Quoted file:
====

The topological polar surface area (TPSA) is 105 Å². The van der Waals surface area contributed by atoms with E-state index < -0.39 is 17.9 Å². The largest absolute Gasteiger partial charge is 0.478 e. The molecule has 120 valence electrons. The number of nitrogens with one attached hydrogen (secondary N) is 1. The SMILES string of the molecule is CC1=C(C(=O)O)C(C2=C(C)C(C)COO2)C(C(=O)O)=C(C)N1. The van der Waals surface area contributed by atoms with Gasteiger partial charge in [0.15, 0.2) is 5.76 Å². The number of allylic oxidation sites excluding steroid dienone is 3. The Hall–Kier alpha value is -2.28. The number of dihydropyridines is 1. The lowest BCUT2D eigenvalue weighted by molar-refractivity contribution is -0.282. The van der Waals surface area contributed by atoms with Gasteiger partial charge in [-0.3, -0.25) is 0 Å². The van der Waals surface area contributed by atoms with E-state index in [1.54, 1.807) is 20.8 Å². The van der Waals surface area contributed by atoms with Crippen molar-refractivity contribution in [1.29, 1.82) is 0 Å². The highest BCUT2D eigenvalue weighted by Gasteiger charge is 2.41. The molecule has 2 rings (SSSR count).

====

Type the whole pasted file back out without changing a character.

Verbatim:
The topological polar surface area (TPSA) is 105 Å². The van der Waals surface area contributed by atoms with E-state index < -0.39 is 17.9 Å². The largest absolute Gasteiger partial charge is 0.478 e. The molecule has 120 valence electrons. The number of nitrogens with one attached hydrogen (secondary N) is 1. The SMILES string of the molecule is CC1=C(C(=O)O)C(C2=C(C)C(C)COO2)C(C(=O)O)=C(C)N1. The van der Waals surface area contributed by atoms with Gasteiger partial charge in [0.15, 0.2) is 5.76 Å². The number of allylic oxidation sites excluding steroid dienone is 3. The Hall–Kier alpha value is -2.28. The number of dihydropyridines is 1. The lowest BCUT2D eigenvalue weighted by molar-refractivity contribution is -0.282. The van der Waals surface area contributed by atoms with Gasteiger partial charge in [-0.3, -0.25) is 0 Å². The van der Waals surface area contributed by atoms with E-state index in [1.54, 1.807) is 20.8 Å². The van der Waals surface area contributed by atoms with Crippen molar-refractivity contribution in [1.29, 1.82) is 0 Å². The highest BCUT2D eigenvalue weighted by Gasteiger charge is 2.41. The molecule has 2 rings (SSSR count).